Josh Birkholz speaks about integrated prospect development and how it is here to stay.

Article authored and published with permission from:  Josh Birkholz, Principal, Bentz Whaley Flessner

Prospect research is not what it used to be. As campaigns continue to grow in size and scope, fundraising operations increasingly professionalize, and tools expand, the information-based support of major gift development also continues to evolve.

 As a prospecting professional now in my 15th year, and one privileged to work alongside some of the most amazing prospecting professionals in the industry, including Bobbie Strand, Randy Bunney, Karen Greene, Diane Crane, Jennifer Cooper, Pamela Poland, Chris Cannon, Ali McLane, Rachel Schaefer, and Alex Oftelie, I’m privileged to have had a unique vantage point to see this evolution first hand.

In 1986, Emily Pfizenmaier Henderson stated in the book edited by Bobbie Strand, Prospect Research: A How-to Guide, the following description of prospect research:
A productive research system must keep research in perspective. It has only one purpose—to support the cultivation and solicitation effort. Unless prospects become donors, research will be in vain.

Surely prospect research saw its origin in the support of cultivation and solicitation. Organizations realized significant risk and costs in developing relationships and asking for gifts with limited information. And, information was difficult to attain. Prospect Research, as an industry, professionalized information acquisition and translated this information into capacity ratings, timing considerations, and supporting strategic information for cultivation.

Did this risk and need for information go away? Certainly not. However, the tools became more accessible, information is now easier to find, donor management systems were able to store and report gathered information, and additional needs now exist. The increase in campaign demands required a substantial investment in prospect identification volume. As Prospect Research demonstrated an increasing ability for proactive research, these programs were tasked with prospect identification.

The added focus of feeding the pipeline required Prospect Research to add new functionality and expertise. Peer review and news alerts were insufficient for achieving campaign prospecting requirements. Massive scale filtering and qualification efforts were necessary. In response, this adaptive field incorporated wealth screening for broad-scale capacity assessment, and predictive analytics for broad-scale likelihood assessment. To evaluate the effectiveness of identification efforts and to address the risk of names slipping through the cracks, Prospect Research also developed complex prospect management systems.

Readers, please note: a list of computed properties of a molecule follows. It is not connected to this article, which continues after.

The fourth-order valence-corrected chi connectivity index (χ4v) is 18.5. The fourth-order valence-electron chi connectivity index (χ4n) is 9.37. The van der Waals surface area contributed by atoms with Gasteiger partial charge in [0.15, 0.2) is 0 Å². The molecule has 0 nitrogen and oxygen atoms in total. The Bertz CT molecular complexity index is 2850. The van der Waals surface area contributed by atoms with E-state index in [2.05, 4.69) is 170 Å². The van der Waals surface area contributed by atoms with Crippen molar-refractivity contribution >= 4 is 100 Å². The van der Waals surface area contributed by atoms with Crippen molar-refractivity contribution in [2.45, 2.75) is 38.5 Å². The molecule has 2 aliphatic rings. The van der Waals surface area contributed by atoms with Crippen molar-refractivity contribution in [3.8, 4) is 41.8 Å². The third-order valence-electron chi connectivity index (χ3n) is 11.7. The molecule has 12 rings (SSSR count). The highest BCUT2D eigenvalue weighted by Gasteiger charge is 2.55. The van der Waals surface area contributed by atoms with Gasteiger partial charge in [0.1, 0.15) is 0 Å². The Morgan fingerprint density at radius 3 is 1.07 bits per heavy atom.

Today, these multi-faceted, integrated programs are even changing their names to Prospect Development. Prospect Development programs are characterized by distributed labor skilled in the following components:

  • Predictive analytics and data acquisition for identifying prospects and large-scale data maintenance
  • Prospect identification research geared towards efficient vetting of leads and feeding the discovery process
  • Prospect management, which ushers leads from assignment to stewardship
  • Prospect research to continue providing the important support of cultivation and solicitation, however more likely directly entering assessments into donor management systems to produce profiles instead of traditional, unfielded shadow Word documents

The Association of Professional Researchers for Advancement, or APRA, continues to evolve and advocate for this dynamic field. Their ability to adopt prospect management and analytics alongside prospect research demonstrates unique awareness of the changing requirements of our industry.

My firm, Bentz Whaley Flessner, an investor into prospecting thought-leadership from our beginnings in the early 1980s, continues to reside at the forefront of developing integrated prospect development programs. In fact, the most common request I get from fundraising executives today is, “Help us develop an integrated prospect development approach.” Organizations that systematically identify, qualify, maintain, and research their best prospects simply raise more money. And, they do it more efficiently.

What about that 1986 definition of prospect research? The same Bobbie Strand, wisely penned this revised observation in 2008 (from A Kaleidoscope of Prospect Development):
Prospect specialists must understand the giving potential—not of one prospect, or a small group—but of the entire constituency in metrical terms. How many? How much? How often? When? Where? How? Numbers of everything, type of constituents, donor levels, percentages of participation… …[to] sustain a steady program of prospect identification, research, and qualification of new and previous prospects to keep the pipeline flowing and the prospect pool robust.

Prospect Research certainly is not what it used to be.  It is so much more.

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